A thought inspired by Thursday’s Daf (page) in the Talmud, Nazir 3a
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Who agrees with you?
This post presents a philosophical idea inspired by the text of today’s Daf. The Daf is one page in the Talmud that tens of thousands of people study each day. I explain the connection to the text in a comment below. My purpose is to show that there are underlying philosophical assumptions in the Talmud that can have great significance for anybody today trying to understand our complex reality.
This post will examine the issue of statements that people agree on and how we form groups of like-minded individuals. It will also explore the subject of communication and the contrast between subjectivity and objectivity.
Language evolved as a means of coordination among individuals, but that is just its history. As a single individual, you can use language in your own mind, even if you don’t communicate those words to anyone else. A lot is happening inside you in terms of experiences and feelings, but you can choose to create a few words to describe them. These words, whether they are newly created or heard, can elicit attitudes such as agreement or certainty. The formation of these words themselves does not need to be a logical or rational process.
We know that when we say certain statements out loud, almost any other listener present will likely agree with them. We also know that there may be other statements that we could say, that many listeners might not agree with, even if we feel complete certainty about our words.
When looking at a table, we know that anyone present with a minimum familiarity with the same language will agree that “there is a table here.” However, statements like “we should all go pick apples now” may not generate universal agreement.
Science succeeds because it builds its entire foundation on statements that almost everyone will agree on after some basic education. For example, science is not built on observing billiard balls moving, but rather on using instruments to measure their exact location, speed, etc. We almost never encounter an adult who, upon looking at a dial pointing to 3, would say that it reads 7. Simple logical inferences are also agreed upon by almost everyone. These instruments are manufactured in small or large quantities to be identical to all others in that group. In this way, we carefully construct a body of statements that the widest possible group of people will all assent to.
Scientific theories are also composed of statements made up of signs, which can be words or symbols. It does not matter what these signs mean, only that there are specific and undisputed rules for how to generate new statements from older ones. New statements will be agreed upon if they generate the original measurement statements that almost everyone agreed to in the first place.
However, this scientific enterprise is an exception to our regular communication. Most of the words we produce will not be universally accepted. There will usually be a group of people who will accept them, but that group may be small. We may be certain about the words of these statements, but they are often vague and shifting, meaning that the same word may have different meanings in different contexts. The chains of reasoning from one statement to another must be very short because the shifting nature of these words can often create errors and lead us to accept conclusions that we should not.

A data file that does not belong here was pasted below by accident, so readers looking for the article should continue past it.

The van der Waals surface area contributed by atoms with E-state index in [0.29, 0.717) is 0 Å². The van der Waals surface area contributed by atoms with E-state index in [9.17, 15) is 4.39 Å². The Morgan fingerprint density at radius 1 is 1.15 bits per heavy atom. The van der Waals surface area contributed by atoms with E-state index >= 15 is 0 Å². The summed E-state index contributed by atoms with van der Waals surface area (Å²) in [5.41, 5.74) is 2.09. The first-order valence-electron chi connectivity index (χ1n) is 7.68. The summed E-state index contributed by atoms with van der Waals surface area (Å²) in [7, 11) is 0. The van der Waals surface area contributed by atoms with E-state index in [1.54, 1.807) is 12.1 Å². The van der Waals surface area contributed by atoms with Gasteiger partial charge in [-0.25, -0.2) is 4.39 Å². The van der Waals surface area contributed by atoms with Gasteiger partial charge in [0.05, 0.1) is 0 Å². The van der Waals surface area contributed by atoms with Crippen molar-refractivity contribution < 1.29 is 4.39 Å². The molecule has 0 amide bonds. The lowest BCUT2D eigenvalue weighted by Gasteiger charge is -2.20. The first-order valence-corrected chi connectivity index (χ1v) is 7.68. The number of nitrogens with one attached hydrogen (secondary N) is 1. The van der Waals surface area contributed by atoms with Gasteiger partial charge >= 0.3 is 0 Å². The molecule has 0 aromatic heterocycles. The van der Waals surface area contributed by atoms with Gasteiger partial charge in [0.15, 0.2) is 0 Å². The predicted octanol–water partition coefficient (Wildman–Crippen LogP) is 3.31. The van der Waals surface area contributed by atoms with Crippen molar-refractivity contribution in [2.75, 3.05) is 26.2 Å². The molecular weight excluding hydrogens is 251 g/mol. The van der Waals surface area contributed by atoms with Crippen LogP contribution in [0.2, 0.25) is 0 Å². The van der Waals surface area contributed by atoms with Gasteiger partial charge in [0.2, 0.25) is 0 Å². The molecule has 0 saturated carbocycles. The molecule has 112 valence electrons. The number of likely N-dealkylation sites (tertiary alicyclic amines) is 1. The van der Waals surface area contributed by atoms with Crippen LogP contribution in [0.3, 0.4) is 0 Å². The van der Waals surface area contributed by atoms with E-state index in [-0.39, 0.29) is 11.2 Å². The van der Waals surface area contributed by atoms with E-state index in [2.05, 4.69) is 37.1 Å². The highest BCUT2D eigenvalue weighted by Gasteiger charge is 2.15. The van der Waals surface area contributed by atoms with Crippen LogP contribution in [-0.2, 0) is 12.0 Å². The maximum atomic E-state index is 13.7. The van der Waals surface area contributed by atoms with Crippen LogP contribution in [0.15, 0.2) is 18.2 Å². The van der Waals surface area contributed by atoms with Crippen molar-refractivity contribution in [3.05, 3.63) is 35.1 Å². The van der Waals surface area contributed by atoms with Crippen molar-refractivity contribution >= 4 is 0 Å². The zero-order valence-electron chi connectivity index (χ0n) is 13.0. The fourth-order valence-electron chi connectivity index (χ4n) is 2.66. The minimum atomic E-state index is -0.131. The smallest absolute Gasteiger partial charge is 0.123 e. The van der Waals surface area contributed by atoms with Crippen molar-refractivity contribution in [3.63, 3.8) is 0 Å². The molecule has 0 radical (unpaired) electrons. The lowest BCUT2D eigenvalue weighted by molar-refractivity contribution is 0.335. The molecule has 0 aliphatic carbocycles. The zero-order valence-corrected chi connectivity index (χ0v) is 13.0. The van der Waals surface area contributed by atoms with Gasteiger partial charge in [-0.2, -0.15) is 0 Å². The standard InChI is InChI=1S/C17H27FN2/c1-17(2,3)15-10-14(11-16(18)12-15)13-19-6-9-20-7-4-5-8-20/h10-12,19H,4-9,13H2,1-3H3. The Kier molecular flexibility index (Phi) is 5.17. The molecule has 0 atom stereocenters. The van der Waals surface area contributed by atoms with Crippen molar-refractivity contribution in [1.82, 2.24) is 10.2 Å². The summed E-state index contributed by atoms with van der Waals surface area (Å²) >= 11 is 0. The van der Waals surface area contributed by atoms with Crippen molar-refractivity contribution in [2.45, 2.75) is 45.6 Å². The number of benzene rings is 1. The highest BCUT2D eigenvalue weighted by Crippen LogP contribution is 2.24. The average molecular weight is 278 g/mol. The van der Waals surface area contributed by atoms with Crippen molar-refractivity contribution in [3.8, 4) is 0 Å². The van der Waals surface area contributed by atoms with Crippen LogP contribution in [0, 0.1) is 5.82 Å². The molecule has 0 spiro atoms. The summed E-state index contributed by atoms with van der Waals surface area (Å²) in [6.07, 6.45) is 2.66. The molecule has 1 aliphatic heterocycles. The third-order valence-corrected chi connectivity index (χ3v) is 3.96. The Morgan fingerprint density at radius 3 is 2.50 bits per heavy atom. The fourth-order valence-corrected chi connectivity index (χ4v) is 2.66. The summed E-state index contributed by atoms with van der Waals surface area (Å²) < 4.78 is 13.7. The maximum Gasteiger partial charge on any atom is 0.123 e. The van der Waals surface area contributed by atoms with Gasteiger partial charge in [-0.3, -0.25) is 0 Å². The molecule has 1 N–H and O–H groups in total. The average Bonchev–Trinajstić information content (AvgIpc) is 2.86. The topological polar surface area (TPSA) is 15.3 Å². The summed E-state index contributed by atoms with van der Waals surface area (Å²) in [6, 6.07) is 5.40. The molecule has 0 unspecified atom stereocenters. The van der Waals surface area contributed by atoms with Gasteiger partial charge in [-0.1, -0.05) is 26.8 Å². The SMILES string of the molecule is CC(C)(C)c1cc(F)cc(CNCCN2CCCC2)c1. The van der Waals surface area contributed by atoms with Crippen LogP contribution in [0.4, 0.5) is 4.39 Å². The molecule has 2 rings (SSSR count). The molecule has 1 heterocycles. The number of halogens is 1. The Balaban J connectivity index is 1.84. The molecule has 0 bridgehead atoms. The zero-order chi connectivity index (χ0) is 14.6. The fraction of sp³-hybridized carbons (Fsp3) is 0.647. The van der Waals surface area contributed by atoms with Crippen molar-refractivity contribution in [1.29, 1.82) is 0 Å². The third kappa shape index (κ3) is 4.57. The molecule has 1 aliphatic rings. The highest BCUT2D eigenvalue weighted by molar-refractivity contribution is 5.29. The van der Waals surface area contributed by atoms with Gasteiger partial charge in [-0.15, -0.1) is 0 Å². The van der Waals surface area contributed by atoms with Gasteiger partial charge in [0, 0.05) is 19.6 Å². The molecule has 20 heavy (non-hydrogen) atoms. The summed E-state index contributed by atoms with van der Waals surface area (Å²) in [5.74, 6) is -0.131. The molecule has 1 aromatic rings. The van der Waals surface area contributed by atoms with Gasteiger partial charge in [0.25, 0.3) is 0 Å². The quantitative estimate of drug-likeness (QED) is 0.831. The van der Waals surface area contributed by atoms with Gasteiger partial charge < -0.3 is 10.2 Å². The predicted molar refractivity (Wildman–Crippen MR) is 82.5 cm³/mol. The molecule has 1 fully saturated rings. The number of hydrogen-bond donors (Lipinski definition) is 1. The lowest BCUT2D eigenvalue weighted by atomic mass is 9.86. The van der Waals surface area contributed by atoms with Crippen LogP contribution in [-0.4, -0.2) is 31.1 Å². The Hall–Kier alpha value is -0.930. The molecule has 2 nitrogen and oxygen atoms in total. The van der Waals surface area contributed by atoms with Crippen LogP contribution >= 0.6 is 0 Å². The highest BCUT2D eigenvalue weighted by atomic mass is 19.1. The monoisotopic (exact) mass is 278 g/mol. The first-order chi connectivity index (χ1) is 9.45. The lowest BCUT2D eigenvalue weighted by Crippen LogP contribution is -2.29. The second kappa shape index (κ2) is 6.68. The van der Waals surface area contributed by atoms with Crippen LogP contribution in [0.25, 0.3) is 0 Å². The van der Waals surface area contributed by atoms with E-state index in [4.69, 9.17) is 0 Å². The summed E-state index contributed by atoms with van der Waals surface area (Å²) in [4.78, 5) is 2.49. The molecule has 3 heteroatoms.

Consider the following example: “John is a good carpenter. All good people are kind, therefore John is kind.” The fallacy here is obvious because we are aware of the two meanings of “good,” but almost all other daily reasoning contains shifts that we do not notice.
The dichotomy between objective and subjective is a fundamental part of our conceptual structures. However, this dichotomy may actually be a spectrum. Objective truths are assertions that almost no one would deny. They are statements that can be shared between the largest group of people. What we consider to be objective, in this view, is simply widely inter-subjective. More subjective statements are just those that smaller groups of people would accept. At the far end of this spectrum are statements that I make in my own head about my feelings. Others may feel the same way about themselves, but they cannot experience them about my feelings.
However, we do not live only in the realm of the widely objective. We need to share with other people the more subjective statements that are important to us, and we need to develop ourselves and our subjective understanding by sharing and challenging these statements. Therefore, we arrange ourselves to spend much of our time physically (or electronically) close to people who will agree with at least a core set of our more subjective statements. We do not need agreement on everything, but enough to get things moving. We even belong to multiple, non-overlapping groups for different purposes.
Be aware of the limitations of your words, who you are speaking to, and what, exactly, you are discussing.